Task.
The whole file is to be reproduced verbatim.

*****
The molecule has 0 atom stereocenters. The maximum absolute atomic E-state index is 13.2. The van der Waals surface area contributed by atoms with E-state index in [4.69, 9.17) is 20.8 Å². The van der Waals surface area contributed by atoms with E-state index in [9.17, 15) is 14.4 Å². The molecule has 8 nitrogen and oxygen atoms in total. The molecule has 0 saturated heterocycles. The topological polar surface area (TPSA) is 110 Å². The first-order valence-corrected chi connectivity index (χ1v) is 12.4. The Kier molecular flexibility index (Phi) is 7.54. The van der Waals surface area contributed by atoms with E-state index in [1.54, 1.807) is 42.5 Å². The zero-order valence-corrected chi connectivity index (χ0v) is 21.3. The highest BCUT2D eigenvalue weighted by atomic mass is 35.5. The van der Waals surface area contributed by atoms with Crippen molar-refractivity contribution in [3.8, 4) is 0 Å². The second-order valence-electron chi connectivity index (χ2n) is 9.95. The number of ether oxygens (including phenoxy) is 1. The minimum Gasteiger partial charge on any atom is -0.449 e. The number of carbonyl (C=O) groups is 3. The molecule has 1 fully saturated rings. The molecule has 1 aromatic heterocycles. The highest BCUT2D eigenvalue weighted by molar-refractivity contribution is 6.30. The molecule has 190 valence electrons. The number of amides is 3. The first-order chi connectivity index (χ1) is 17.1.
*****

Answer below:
The molecule has 0 atom stereocenters. The maximum absolute atomic E-state index is 13.2. The van der Waals surface area contributed by atoms with E-state index in [4.69, 9.17) is 20.8 Å². The van der Waals surface area contributed by atoms with E-state index in [9.17, 15) is 14.4 Å². The molecule has 8 nitrogen and oxygen atoms in total. The molecule has 0 saturated heterocycles. The topological polar surface area (TPSA) is 110 Å². The first-order valence-corrected chi connectivity index (χ1v) is 12.4. The Kier molecular flexibility index (Phi) is 7.54. The van der Waals surface area contributed by atoms with E-state index in [1.54, 1.807) is 42.5 Å². The zero-order valence-corrected chi connectivity index (χ0v) is 21.3. The highest BCUT2D eigenvalue weighted by atomic mass is 35.5. The van der Waals surface area contributed by atoms with Crippen molar-refractivity contribution in [3.8, 4) is 0 Å². The second-order valence-electron chi connectivity index (χ2n) is 9.95. The number of ether oxygens (including phenoxy) is 1. The minimum Gasteiger partial charge on any atom is -0.449 e. The number of carbonyl (C=O) groups is 3. The molecule has 1 fully saturated rings. The molecule has 1 aromatic heterocycles. The highest BCUT2D eigenvalue weighted by molar-refractivity contribution is 6.30. The molecule has 190 valence electrons. The number of amides is 3. The first-order chi connectivity index (χ1) is 17.1.